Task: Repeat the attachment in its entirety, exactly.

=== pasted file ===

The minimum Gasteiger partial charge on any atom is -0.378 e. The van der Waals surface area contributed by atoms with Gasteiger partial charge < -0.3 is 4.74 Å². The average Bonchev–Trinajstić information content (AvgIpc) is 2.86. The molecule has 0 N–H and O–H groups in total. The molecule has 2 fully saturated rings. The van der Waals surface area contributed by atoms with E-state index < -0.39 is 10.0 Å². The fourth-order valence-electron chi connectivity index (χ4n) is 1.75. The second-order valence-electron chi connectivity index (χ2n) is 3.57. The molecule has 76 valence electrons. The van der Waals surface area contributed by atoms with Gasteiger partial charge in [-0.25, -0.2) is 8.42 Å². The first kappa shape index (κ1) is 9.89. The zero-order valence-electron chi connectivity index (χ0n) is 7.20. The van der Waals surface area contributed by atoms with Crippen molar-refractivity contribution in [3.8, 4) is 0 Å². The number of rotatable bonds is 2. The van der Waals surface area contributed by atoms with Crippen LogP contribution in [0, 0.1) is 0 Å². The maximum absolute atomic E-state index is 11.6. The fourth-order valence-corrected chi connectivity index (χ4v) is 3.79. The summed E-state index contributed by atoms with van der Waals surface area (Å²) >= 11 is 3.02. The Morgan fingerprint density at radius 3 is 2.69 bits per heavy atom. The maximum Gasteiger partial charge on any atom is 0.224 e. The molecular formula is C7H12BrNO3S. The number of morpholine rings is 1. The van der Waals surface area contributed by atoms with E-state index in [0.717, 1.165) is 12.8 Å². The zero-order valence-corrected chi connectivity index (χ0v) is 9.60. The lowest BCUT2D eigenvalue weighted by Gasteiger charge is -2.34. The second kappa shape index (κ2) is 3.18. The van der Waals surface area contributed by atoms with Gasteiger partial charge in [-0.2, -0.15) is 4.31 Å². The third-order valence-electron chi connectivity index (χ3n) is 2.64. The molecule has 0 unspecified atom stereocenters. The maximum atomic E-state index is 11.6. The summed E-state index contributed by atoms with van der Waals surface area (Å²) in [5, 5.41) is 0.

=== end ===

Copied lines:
The minimum Gasteiger partial charge on any atom is -0.378 e. The van der Waals surface area contributed by atoms with Gasteiger partial charge < -0.3 is 4.74 Å². The average Bonchev–Trinajstić information content (AvgIpc) is 2.86. The molecule has 0 N–H and O–H groups in total. The molecule has 2 fully saturated rings. The van der Waals surface area contributed by atoms with E-state index < -0.39 is 10.0 Å². The fourth-order valence-electron chi connectivity index (χ4n) is 1.75. The second-order valence-electron chi connectivity index (χ2n) is 3.57. The molecule has 76 valence electrons. The van der Waals surface area contributed by atoms with Gasteiger partial charge in [-0.25, -0.2) is 8.42 Å². The first kappa shape index (κ1) is 9.89. The zero-order valence-electron chi connectivity index (χ0n) is 7.20. The van der Waals surface area contributed by atoms with Crippen molar-refractivity contribution in [3.8, 4) is 0 Å². The number of rotatable bonds is 2. The van der Waals surface area contributed by atoms with Crippen LogP contribution in [0, 0.1) is 0 Å². The maximum absolute atomic E-state index is 11.6. The fourth-order valence-corrected chi connectivity index (χ4v) is 3.79. The summed E-state index contributed by atoms with van der Waals surface area (Å²) >= 11 is 3.02. The Morgan fingerprint density at radius 3 is 2.69 bits per heavy atom. The maximum Gasteiger partial charge on any atom is 0.224 e. The molecular formula is C7H12BrNO3S. The number of morpholine rings is 1. The van der Waals surface area contributed by atoms with E-state index in [0.717, 1.165) is 12.8 Å². The zero-order valence-corrected chi connectivity index (χ0v) is 9.60. The lowest BCUT2D eigenvalue weighted by Gasteiger charge is -2.34. The second kappa shape index (κ2) is 3.18. The van der Waals surface area contributed by atoms with Gasteiger partial charge in [-0.2, -0.15) is 4.31 Å². The third-order valence-electron chi connectivity index (χ3n) is 2.64. The molecule has 0 unspecified atom stereocenters. The maximum atomic E-state index is 11.6. The summed E-state index contributed by atoms with van der Waals surface area (Å²) in [5, 5.41) is 0.